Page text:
In the spring of 1921, the Workers’ and Peasants’ Inspection should have appointed a definite inspector (a single person is better than a "department", although in practice it is probable that the Workers’ and Peasants’ Inspection has a whole "department" for auditing and inspecting matters concerning firewood and fuel in general) to keep his eye on accounting at the Central Timber Board, to study it and to report every month to a definite member of the Collegium, or else submit a monthly return (giving a list of gubernias in which accounting is tolerably well organised, in which there is no accounting, and so on. What measures have been taken? by the Central Committee of the Russian Communist Party? by the All-Russia Central Executive Committee? What results?).
Danishevsky is to blame for the bad organisation of accounting.
The Workers’ and Peasants’ Inspection, i.e., the particular responsible auditor or inspector, etc., whose name I do not know, is guilty of failing to perform his duty as from March 1921.
The practical, business-like, non-bureaucratic question is: How can accounting at the Central Timber Board be improved?
Failing to find an answer to this (extremely important) question in the preliminary report of the Workers’ and Peasants’ Inspection—whose duty it was to provide the answer—I am seeking for an answer myself; but I may easily go wrong, for I have not studied the subject. My proposals are the following, and I will gladly amend them if better ones are suggested:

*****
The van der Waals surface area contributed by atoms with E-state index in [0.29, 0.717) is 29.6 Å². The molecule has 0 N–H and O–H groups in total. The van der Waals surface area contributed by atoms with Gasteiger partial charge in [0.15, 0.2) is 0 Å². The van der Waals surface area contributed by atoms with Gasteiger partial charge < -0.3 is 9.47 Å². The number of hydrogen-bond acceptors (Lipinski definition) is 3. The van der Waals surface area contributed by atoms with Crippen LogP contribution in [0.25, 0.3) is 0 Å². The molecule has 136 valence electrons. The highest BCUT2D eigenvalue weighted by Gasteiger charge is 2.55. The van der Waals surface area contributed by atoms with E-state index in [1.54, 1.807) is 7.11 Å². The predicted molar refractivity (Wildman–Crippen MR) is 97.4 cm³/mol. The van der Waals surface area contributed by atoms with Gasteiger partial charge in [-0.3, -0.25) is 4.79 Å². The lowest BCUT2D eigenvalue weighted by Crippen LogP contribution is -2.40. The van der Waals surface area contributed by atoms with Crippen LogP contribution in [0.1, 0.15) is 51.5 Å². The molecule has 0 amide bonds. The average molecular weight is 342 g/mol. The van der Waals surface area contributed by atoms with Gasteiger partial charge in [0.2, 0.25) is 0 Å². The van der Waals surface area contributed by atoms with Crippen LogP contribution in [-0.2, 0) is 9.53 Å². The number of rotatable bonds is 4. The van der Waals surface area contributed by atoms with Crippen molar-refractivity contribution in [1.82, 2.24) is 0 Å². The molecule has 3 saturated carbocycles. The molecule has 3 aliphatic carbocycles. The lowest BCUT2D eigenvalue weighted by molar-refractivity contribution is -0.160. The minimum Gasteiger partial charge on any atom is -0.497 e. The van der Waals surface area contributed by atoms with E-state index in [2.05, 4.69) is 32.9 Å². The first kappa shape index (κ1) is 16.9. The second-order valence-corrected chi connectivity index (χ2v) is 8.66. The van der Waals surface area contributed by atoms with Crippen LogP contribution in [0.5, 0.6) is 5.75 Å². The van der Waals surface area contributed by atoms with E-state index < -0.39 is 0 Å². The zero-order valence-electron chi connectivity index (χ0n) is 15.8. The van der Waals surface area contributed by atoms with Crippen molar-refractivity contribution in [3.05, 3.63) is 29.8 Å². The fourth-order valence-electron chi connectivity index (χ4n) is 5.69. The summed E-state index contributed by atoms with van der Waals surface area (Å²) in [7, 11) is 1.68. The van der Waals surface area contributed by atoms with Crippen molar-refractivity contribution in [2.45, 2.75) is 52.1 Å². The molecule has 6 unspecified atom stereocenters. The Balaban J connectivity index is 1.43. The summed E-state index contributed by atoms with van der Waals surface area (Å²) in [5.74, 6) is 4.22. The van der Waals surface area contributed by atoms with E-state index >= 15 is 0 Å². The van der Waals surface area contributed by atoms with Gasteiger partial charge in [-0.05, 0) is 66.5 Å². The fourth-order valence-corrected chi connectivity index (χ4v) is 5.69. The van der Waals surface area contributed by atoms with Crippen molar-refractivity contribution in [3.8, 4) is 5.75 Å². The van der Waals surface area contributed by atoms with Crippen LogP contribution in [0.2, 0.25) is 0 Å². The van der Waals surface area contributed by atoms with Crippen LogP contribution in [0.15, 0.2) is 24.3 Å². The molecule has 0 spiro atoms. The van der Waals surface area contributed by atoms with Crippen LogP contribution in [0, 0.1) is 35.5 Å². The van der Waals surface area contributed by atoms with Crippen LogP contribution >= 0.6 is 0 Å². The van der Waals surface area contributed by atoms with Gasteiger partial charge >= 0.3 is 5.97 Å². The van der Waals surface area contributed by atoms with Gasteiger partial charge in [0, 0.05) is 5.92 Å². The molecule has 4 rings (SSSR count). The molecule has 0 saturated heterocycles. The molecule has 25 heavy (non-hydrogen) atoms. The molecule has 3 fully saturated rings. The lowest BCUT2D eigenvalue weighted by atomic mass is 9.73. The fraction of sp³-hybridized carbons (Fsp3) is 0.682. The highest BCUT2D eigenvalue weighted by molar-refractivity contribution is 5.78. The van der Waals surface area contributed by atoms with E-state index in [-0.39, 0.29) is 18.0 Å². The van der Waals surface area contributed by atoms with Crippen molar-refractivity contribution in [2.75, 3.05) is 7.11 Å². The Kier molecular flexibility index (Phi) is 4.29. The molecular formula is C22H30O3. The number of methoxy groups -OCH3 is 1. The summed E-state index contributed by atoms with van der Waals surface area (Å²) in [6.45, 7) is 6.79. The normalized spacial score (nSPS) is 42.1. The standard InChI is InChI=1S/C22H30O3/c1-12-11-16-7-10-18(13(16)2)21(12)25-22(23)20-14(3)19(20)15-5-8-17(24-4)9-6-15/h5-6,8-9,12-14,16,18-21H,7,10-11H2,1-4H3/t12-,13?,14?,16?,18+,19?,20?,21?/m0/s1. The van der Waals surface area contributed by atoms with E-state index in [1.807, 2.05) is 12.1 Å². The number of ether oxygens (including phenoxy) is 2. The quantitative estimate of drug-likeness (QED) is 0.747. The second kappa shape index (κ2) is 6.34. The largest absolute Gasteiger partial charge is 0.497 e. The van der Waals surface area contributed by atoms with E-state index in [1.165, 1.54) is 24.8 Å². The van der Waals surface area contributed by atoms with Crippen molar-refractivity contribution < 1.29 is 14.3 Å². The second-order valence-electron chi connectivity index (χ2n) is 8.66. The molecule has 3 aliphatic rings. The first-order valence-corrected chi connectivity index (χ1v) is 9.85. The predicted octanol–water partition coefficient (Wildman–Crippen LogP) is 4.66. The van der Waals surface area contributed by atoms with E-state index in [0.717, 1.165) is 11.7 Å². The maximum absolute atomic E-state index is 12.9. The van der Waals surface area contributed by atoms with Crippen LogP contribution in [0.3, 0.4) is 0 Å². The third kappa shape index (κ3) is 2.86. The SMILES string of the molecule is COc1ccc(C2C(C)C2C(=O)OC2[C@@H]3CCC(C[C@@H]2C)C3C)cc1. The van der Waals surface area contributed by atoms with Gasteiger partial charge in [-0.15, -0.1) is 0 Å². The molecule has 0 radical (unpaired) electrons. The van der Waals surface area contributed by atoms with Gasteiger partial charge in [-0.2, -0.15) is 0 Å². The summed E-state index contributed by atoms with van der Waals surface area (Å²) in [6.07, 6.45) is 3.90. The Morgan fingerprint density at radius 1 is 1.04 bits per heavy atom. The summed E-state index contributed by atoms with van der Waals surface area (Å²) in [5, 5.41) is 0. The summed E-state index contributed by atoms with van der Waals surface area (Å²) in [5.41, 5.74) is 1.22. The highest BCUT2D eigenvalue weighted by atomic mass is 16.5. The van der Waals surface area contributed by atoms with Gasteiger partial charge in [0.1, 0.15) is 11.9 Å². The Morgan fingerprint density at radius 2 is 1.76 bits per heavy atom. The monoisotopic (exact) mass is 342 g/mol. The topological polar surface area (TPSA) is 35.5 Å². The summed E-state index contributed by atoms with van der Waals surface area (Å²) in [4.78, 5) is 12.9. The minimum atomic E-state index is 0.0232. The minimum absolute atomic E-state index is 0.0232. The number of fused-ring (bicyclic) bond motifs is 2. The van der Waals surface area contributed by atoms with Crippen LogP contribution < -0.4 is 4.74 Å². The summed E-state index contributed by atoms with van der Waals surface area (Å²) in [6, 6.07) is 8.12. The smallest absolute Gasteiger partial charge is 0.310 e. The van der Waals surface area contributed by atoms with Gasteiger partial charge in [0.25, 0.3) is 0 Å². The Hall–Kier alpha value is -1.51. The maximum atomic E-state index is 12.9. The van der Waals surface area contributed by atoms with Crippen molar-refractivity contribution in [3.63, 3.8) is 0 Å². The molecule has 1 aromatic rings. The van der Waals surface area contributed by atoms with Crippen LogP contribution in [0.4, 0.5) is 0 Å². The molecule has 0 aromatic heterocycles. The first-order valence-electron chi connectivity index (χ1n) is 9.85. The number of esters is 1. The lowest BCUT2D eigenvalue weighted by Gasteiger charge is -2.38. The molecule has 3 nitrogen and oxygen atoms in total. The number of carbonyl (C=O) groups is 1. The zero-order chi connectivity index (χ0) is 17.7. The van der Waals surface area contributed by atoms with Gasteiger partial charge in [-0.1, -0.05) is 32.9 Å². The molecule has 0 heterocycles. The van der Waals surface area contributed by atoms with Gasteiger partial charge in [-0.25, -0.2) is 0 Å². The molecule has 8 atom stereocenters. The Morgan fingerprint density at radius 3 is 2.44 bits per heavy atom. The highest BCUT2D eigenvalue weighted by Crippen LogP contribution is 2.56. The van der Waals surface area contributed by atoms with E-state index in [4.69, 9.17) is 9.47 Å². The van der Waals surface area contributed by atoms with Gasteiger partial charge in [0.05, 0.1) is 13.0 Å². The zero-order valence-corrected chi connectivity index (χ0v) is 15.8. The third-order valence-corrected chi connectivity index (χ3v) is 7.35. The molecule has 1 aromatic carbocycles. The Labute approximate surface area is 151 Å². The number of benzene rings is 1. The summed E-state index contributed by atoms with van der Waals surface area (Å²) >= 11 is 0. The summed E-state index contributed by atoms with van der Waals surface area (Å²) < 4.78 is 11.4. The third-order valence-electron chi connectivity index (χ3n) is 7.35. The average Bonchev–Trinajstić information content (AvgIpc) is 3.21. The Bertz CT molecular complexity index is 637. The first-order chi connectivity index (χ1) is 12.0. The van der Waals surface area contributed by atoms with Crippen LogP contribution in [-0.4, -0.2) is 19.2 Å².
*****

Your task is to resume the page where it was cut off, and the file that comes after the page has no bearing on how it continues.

(1) introduce a system of accounting (once a fortnight) not by post, as hitherto, but by wire;
(2) draw up for this purpose a sort of "code" consisting of seven to nine figures and letters so as to be able in a few lines to give total figures (of the amount of timber felled, in cubic sazhens the amount carted; the amount of grain, fodder, etc., received and issued);
(3) give Danishevsky legal authority to arrest any person who fails to send in reports punctually or (if that is impossible, if it does not go through for some reason) apply to the Presidium of the All-Russia Central Executive Committee for a warrant to arrest any person who fails to send in reports; the Central Committee of the Russian Communist Party to issue instructions accordingly; verify fulfilment;
(4) methods of personal and direct inspection on the spot : Is this being practised? How? What are the difficulties?
Danishevsky says that he has appointed travelling inspectors all over Russia, and that these have already visited all the gubernias; that they have delved down to the lowest units, are tightening things up, and in many gubernias have already succeeded in tightening things up.
Is that true? Is not Danishevsky being misled by his clerks?
Very probably he is.